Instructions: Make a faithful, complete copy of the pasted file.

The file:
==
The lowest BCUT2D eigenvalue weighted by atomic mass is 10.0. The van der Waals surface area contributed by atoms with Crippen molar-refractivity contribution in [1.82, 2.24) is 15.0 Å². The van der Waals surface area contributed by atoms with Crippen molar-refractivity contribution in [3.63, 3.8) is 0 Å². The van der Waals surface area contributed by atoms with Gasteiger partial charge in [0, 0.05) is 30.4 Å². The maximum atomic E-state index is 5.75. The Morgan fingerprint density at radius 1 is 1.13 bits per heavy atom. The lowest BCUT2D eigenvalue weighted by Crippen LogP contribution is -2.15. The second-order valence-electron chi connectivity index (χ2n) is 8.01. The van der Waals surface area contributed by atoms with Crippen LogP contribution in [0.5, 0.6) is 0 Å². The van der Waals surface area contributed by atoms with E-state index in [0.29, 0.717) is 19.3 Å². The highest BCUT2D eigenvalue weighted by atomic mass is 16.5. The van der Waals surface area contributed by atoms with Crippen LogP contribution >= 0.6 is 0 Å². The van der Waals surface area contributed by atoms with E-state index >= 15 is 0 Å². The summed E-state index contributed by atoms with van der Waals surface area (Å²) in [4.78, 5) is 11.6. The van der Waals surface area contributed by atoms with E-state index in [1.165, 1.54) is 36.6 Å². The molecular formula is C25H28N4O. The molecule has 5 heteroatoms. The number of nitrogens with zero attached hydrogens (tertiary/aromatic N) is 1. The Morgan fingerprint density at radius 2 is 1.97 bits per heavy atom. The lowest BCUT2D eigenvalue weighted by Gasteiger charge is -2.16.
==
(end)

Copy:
The lowest BCUT2D eigenvalue weighted by atomic mass is 10.0. The van der Waals surface area contributed by atoms with Crippen molar-refractivity contribution in [1.82, 2.24) is 15.0 Å². The van der Waals surface area contributed by atoms with Crippen molar-refractivity contribution in [3.63, 3.8) is 0 Å². The van der Waals surface area contributed by atoms with Gasteiger partial charge in [0, 0.05) is 30.4 Å². The maximum atomic E-state index is 5.75. The Morgan fingerprint density at radius 1 is 1.13 bits per heavy atom. The lowest BCUT2D eigenvalue weighted by Crippen LogP contribution is -2.15. The second-order valence-electron chi connectivity index (χ2n) is 8.01. The van der Waals surface area contributed by atoms with Crippen LogP contribution in [0.5, 0.6) is 0 Å². The van der Waals surface area contributed by atoms with E-state index in [0.29, 0.717) is 19.3 Å². The highest BCUT2D eigenvalue weighted by atomic mass is 16.5. The van der Waals surface area contributed by atoms with Crippen LogP contribution >= 0.6 is 0 Å². The van der Waals surface area contributed by atoms with E-state index >= 15 is 0 Å². The summed E-state index contributed by atoms with van der Waals surface area (Å²) in [4.78, 5) is 11.6. The van der Waals surface area contributed by atoms with E-state index in [1.165, 1.54) is 36.6 Å². The molecular formula is C25H28N4O. The molecule has 5 heteroatoms. The number of nitrogens with zero attached hydrogens (tertiary/aromatic N) is 1. The Morgan fingerprint density at radius 2 is 1.97 bits per heavy atom. The lowest BCUT2D eigenvalue weighted by Gasteiger charge is -2.16.